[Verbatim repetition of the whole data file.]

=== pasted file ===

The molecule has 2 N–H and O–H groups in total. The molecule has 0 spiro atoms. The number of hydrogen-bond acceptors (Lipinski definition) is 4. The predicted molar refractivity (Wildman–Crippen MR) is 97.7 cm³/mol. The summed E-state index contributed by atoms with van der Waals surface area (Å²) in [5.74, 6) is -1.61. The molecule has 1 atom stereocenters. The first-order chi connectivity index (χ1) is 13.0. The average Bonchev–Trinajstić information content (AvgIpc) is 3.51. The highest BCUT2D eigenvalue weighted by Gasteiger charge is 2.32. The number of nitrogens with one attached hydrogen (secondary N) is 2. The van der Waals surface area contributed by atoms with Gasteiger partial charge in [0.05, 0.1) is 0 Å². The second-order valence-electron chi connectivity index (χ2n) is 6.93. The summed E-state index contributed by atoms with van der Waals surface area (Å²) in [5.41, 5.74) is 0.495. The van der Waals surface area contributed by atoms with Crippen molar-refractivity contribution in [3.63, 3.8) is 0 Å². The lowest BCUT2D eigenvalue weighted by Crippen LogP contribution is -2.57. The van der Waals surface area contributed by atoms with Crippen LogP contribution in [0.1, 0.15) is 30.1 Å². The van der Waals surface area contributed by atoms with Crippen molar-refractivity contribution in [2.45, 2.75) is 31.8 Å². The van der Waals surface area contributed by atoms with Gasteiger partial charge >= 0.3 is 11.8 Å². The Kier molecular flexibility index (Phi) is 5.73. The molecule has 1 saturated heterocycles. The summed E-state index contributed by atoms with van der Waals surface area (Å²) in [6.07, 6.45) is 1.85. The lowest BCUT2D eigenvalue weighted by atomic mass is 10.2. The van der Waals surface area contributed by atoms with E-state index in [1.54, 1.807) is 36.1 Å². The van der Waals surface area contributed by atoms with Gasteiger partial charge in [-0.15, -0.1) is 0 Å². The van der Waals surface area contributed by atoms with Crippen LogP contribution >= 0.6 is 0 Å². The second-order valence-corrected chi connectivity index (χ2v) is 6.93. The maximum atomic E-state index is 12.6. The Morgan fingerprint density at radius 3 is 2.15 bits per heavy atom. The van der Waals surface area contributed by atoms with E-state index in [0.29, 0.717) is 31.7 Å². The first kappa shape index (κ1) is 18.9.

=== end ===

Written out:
The molecule has 2 N–H and O–H groups in total. The molecule has 0 spiro atoms. The number of hydrogen-bond acceptors (Lipinski definition) is 4. The predicted molar refractivity (Wildman–Crippen MR) is 97.7 cm³/mol. The summed E-state index contributed by atoms with van der Waals surface area (Å²) in [5.74, 6) is -1.61. The molecule has 1 atom stereocenters. The first-order chi connectivity index (χ1) is 13.0. The average Bonchev–Trinajstić information content (AvgIpc) is 3.51. The highest BCUT2D eigenvalue weighted by Gasteiger charge is 2.32. The number of nitrogens with one attached hydrogen (secondary N) is 2. The van der Waals surface area contributed by atoms with Gasteiger partial charge in [0.05, 0.1) is 0 Å². The second-order valence-electron chi connectivity index (χ2n) is 6.93. The summed E-state index contributed by atoms with van der Waals surface area (Å²) in [5.41, 5.74) is 0.495. The van der Waals surface area contributed by atoms with Crippen molar-refractivity contribution in [3.63, 3.8) is 0 Å². The lowest BCUT2D eigenvalue weighted by Crippen LogP contribution is -2.57. The van der Waals surface area contributed by atoms with Crippen LogP contribution in [0.1, 0.15) is 30.1 Å². The van der Waals surface area contributed by atoms with Crippen molar-refractivity contribution in [2.45, 2.75) is 31.8 Å². The van der Waals surface area contributed by atoms with Gasteiger partial charge >= 0.3 is 11.8 Å². The Kier molecular flexibility index (Phi) is 5.73. The molecule has 1 saturated heterocycles. The summed E-state index contributed by atoms with van der Waals surface area (Å²) in [6.07, 6.45) is 1.85. The lowest BCUT2D eigenvalue weighted by atomic mass is 10.2. The van der Waals surface area contributed by atoms with E-state index in [1.54, 1.807) is 36.1 Å². The van der Waals surface area contributed by atoms with Gasteiger partial charge in [-0.15, -0.1) is 0 Å². The van der Waals surface area contributed by atoms with Crippen LogP contribution >= 0.6 is 0 Å². The second-order valence-corrected chi connectivity index (χ2v) is 6.93. The maximum atomic E-state index is 12.6. The Morgan fingerprint density at radius 3 is 2.15 bits per heavy atom. The van der Waals surface area contributed by atoms with E-state index in [0.29, 0.717) is 31.7 Å². The first kappa shape index (κ1) is 18.9.